Zimbeck successfully defends MS thesis

Zimbeck Cake

Alicia Zimbeck successfully defended her MS thesis, "Fate of Francisella tularensis Capsule and O-antigen Mutants in Human Macrophages," on Monday, April 21, 2014. Alicia is pictured here with her mentor, Lee-Ann Allen, PhD.

Francisella tularensis is the causative agent of tularemia and is categorized by the CDC as a Tier 1 select agent. This gram-negative bacterium infects macrophages by escaping the phagosome and replicating with high efficacy in the cytosol. Biosynthesis of F. tularensis capsule and LPS O-antigen requires the O-antigen biosynthesis gene cluster. Mutations in this gene cluster not only result in serum sensitivity, but also attenuate the ability to cause disease in vivo. Different capsule and O-antigen mutants appear to have distinct intracellular phenotypes in macrophages, including loss of replication. One explanation for this loss in mutant replication is capture and degradation by the host cell’s autophagy pathway, which is an accepted innate immune response for many intracellular pathogens. However, bacteria have developed methods to circumvent recognition and degradation by autophagy. We propose that capsule and O-antigen help F. tularensis evade detection by autophagy during intracellular infection.

During my studies I characterized nine different capsule and O-antigen mutants, and found diverse replication phenotypes in MDMs and varying degrees of MDM cytotoxicity. Also, only a subset of the mutants was detected by ubiquitin, supporting our hypothesis that different capsule and O-antigen mutants have diverse fates in MDMs. I also found that LVS and Schu S4 wbtA mutants had similar phenotypes. In support of our hypothesis that capsule and O-antigen mutants are more susceptible to autophagy, we found that LVS wbtA more readily colocalized with ubiquitin, autophagy receptors, and the autophagy membrane protein LC3B, but not Beclin-1 or LAMP-1. Since we did not observe LAMP-1 colocalization, there may be defects in the maturation of autophagosomes to degradative autolysosomes. Finally, we found that the fate of LVS wbtA in MDMs is dissimilar from J774 macrophages, suggesting macrophage species affect mutant fate. This thesis shows that different capsule and O-antigen mutants have multiple fates in MDMs, and suggests that F. tularensis capsule and O-antigen prevent detection by autophagy.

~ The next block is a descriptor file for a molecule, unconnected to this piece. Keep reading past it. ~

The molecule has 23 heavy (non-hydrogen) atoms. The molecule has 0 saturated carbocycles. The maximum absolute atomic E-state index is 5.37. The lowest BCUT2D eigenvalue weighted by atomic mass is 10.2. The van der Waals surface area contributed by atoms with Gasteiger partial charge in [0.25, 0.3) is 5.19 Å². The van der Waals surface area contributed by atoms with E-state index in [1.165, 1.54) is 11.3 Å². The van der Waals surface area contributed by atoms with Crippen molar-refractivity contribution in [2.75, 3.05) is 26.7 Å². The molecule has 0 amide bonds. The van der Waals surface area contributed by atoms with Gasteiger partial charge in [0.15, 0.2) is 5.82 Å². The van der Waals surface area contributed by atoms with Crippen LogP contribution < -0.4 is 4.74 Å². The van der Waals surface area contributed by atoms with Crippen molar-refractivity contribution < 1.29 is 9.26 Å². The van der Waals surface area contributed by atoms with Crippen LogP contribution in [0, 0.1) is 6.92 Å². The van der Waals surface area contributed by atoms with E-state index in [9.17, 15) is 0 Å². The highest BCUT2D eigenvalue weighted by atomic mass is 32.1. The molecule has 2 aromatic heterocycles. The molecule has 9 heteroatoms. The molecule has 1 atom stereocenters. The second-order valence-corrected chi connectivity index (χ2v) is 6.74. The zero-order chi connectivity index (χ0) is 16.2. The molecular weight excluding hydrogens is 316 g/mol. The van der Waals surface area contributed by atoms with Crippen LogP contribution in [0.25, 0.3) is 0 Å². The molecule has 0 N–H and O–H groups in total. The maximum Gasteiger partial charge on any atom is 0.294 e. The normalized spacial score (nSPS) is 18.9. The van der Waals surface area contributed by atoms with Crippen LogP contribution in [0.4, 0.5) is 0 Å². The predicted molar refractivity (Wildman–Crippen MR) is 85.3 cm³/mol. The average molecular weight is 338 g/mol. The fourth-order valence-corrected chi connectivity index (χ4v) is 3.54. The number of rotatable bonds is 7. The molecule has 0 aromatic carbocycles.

Alicia Zimbeck grew up in Westminster, CO, with an amazing and supportive family. Together, Alicia and her family spent most of their free time camping and driving to Iowa to visit relatives. After Alicia’s sophomore year in high school, her family moved to Marshalltown, IA, where Alicia discovered a newfound appreciation for science through activities like Science Olympiad. This excitement for science spurred Alicia’s decision to complete a double major in biochemistry and biology at Wartburg College in Waverly, Iowa. Upon graduation in 2009, Alicia matriculated into the Emerging Infectious Diseases Laboratory Fellowship through the APHL and CDC. During this time Alicia worked with Dr. Shawn Lockhart at the CDC in Atlanta, GA, on FKS mutants in Candida glabrata and their resistance to echinochandin drugs. One year later, Alicia began her graduate career in the Biosciences program at The University of Iowa. Beginning in 2011, Alicia entered the department of Microbiology and began her work with Dr. Lee-Ann Allen. Alicia has enjoyed working in the lab and has not been afraid to sing and dance while doing so.

Post-graduation, Alicia will start the Medical Laboratory Science Program at St. Luke’s Hospital in Cedar Rapids. Alicia is looking forward to spending more time with family, swimming, doing arts and crafts, traveling around the world, and getting married in the fall. Alicia wishes to thank everyone who has helped and supported her though the many phases of her life and getting her to where she is today.